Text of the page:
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anthropomorphism

[an-thruh-puh-mawr-fiz-uh m] /ˌæn θrə pəˈmɔr fɪz əm/
noun
1.
an anthropomorphic conception or representation, as of a deity.
Origin
1745-1755
1745-55; anthropo- + -morphism
Related forms
anthropomorphist, noun
Dictionary.com Unabridged
Based on the Random House Dictionary, © Random House, Inc. 2014.
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British Dictionary definitions for anthropomorphist

anthropomorphism

/ˌænθrəpəˈmɔːfɪzəm/
noun
1.
the attribution of human form or behaviour to a deity, animal, etc
Derived Forms
anthropomorphist, noun
Collins English Dictionary - Complete & Unabridged 2012 Digital Edition
© William Collins Sons & Co. Ltd. 1979, 1986 © HarperCollins
Publishers 1998, 2000, 2003, 2005, 2006, 2007, 2009, 2012
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Word Origin and History for anthropomorphist

anthropomorphism

n.

1753, "attributing of human qualities to a deity;" see anthropomorphic + -ism. Of other non-human things, from 1858. Related: Anthropomorphist (1610s).

Online Etymology Dictionary, © 2010 Douglas Harper
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anthropomorphist in Medicine

anthropomorphism an·thro·po·mor·phism (ān'thrə-pə-môr'fĭz'əm)
n.
The attribution of human motivation, characteristics, or behavior to nonhuman organisms or inanimate objects.


an'thro·po·mor'phic adj.
an'thro·po·mor'phi·cal·ly adv.
The American Heritage® Stedman's Medical Dictionary
Copyright © 2002, 2001, 1995 by Houghton Mifflin Company. Published by Houghton Mifflin Company.
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anthropomorphist in Culture

anthropomorphism definition


(an-thruh-puh-mawr-fiz-uhm) The attributing of human characteristics and purposes to inanimate objects, animals, plants, or other natural phenomena, or to God. To describe a rushing river as “angry” is to anthropomorphize it.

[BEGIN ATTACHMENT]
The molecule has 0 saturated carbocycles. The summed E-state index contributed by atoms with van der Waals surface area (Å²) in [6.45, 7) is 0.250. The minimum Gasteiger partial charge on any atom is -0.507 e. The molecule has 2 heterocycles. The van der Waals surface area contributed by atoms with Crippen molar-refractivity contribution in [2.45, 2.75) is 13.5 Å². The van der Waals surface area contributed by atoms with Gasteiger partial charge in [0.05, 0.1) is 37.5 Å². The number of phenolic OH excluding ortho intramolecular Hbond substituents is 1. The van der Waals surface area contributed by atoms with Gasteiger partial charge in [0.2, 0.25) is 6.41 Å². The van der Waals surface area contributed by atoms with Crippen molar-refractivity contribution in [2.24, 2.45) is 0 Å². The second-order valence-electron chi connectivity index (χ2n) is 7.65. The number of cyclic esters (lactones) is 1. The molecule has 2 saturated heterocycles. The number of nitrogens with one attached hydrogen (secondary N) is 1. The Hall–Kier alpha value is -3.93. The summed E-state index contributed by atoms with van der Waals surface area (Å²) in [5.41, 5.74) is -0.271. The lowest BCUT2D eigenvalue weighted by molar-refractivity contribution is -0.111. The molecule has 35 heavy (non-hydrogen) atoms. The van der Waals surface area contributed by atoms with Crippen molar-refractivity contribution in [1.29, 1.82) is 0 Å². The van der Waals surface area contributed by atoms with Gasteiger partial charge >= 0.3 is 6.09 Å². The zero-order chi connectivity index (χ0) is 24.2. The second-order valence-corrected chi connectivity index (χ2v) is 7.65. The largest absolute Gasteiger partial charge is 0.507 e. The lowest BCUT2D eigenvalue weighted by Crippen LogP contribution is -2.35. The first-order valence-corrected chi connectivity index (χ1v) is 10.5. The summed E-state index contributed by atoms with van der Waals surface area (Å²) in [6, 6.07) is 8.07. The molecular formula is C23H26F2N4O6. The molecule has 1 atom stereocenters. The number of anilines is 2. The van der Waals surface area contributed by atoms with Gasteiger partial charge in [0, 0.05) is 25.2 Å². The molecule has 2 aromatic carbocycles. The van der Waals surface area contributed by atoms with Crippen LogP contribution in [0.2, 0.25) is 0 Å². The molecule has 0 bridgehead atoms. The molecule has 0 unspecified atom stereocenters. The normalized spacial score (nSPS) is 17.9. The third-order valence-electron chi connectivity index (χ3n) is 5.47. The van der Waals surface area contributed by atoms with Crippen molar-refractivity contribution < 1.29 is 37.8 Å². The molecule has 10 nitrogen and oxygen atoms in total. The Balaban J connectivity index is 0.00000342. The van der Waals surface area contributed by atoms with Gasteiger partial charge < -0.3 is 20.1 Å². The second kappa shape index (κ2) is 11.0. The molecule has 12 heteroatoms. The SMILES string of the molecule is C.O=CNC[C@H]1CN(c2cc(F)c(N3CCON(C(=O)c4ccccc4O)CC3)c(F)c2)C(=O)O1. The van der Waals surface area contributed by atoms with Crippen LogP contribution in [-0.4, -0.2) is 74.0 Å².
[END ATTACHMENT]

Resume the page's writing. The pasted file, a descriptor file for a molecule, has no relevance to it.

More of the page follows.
The American Heritage® New Dictionary of Cultural Literacy, Third Edition
Copyright © 2005 by Houghton Mifflin Company.
Published by Houghton Mifflin Company. All rights reserved.
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Encyclopedia Article for anthropomorphist

anthropomorphism

the interpretation of nonhuman things or events in terms of human characteristics, as when one senses malice in a computer or hears human voices in the wind. Derived from the Greek anthropos ("human") and morphe ("form"), the term was first used to refer to the attribution of human physical or mental features to deities. By the mid-19th century, however, it had acquired the second, broader meaning of a phenomenon occurring not only in religion but in all areas of human thought and action, including daily life, the arts, and even sciences. Anthropomorphism may occur consciously or unconsciously. Most scholars since the time of the English philosopher Francis Bacon (1561-1626) have agreed that the tendency to anthropomorphize hinders the understanding of the world, but it is deep-seated and persistent

Learn more about anthropomorphism with a free trial on Britannica.com
Encyclopedia Britannica, 2008. Encyclopedia Britannica Online.
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